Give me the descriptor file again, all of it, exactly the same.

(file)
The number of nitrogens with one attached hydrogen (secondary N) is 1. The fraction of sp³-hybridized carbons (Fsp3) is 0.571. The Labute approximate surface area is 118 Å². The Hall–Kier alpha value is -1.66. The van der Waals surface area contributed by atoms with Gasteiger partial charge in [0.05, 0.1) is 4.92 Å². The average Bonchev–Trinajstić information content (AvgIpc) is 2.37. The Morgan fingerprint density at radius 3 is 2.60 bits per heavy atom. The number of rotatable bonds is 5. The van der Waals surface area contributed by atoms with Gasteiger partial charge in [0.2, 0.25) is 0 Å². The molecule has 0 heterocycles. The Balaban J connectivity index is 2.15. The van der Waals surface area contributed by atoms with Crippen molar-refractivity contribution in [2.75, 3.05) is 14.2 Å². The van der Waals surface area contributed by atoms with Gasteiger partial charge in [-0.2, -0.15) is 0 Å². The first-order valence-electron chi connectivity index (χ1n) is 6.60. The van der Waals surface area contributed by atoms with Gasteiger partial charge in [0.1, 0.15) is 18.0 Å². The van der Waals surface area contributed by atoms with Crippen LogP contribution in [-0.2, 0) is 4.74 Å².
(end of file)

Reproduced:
The number of nitrogens with one attached hydrogen (secondary N) is 1. The fraction of sp³-hybridized carbons (Fsp3) is 0.571. The Labute approximate surface area is 118 Å². The Hall–Kier alpha value is -1.66. The van der Waals surface area contributed by atoms with Gasteiger partial charge in [0.05, 0.1) is 4.92 Å². The average Bonchev–Trinajstić information content (AvgIpc) is 2.37. The Morgan fingerprint density at radius 3 is 2.60 bits per heavy atom. The number of rotatable bonds is 5. The van der Waals surface area contributed by atoms with Gasteiger partial charge in [0.2, 0.25) is 0 Å². The molecule has 0 heterocycles. The Balaban J connectivity index is 2.15. The van der Waals surface area contributed by atoms with Crippen molar-refractivity contribution in [2.75, 3.05) is 14.2 Å². The van der Waals surface area contributed by atoms with Gasteiger partial charge in [-0.2, -0.15) is 0 Å². The first-order valence-electron chi connectivity index (χ1n) is 6.60. The van der Waals surface area contributed by atoms with Gasteiger partial charge in [0.1, 0.15) is 18.0 Å². The van der Waals surface area contributed by atoms with Crippen LogP contribution in [-0.2, 0) is 4.74 Å².